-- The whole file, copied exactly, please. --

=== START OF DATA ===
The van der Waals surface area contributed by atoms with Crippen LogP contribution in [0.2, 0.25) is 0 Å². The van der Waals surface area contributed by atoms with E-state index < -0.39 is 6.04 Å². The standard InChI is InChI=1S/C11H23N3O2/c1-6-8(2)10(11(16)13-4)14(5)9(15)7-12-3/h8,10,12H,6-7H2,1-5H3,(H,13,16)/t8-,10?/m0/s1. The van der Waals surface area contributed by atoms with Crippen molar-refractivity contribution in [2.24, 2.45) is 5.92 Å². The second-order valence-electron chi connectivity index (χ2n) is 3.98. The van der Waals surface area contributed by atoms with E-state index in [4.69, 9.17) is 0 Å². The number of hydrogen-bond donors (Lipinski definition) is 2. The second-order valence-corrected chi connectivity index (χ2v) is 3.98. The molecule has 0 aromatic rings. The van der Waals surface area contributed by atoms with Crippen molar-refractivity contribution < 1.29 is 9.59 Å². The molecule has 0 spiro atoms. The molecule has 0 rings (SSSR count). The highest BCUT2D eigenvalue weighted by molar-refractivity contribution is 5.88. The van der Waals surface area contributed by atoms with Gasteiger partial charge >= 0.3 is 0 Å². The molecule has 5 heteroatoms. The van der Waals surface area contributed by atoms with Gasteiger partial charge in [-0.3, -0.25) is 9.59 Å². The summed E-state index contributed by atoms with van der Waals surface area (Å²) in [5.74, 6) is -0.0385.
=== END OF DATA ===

The van der Waals surface area contributed by atoms with Crippen LogP contribution in [0.2, 0.25) is 0 Å². The van der Waals surface area contributed by atoms with E-state index < -0.39 is 6.04 Å². The standard InChI is InChI=1S/C11H23N3O2/c1-6-8(2)10(11(16)13-4)14(5)9(15)7-12-3/h8,10,12H,6-7H2,1-5H3,(H,13,16)/t8-,10?/m0/s1. The van der Waals surface area contributed by atoms with Crippen molar-refractivity contribution in [2.24, 2.45) is 5.92 Å². The second-order valence-electron chi connectivity index (χ2n) is 3.98. The van der Waals surface area contributed by atoms with E-state index in [4.69, 9.17) is 0 Å². The number of hydrogen-bond donors (Lipinski definition) is 2. The second-order valence-corrected chi connectivity index (χ2v) is 3.98. The molecule has 0 aromatic rings. The van der Waals surface area contributed by atoms with Crippen molar-refractivity contribution < 1.29 is 9.59 Å². The molecule has 0 spiro atoms. The molecule has 0 rings (SSSR count). The highest BCUT2D eigenvalue weighted by molar-refractivity contribution is 5.88. The van der Waals surface area contributed by atoms with Gasteiger partial charge >= 0.3 is 0 Å². The molecule has 5 heteroatoms. The van der Waals surface area contributed by atoms with Gasteiger partial charge in [-0.3, -0.25) is 9.59 Å². The summed E-state index contributed by atoms with van der Waals surface area (Å²) in [5.74, 6) is -0.0385.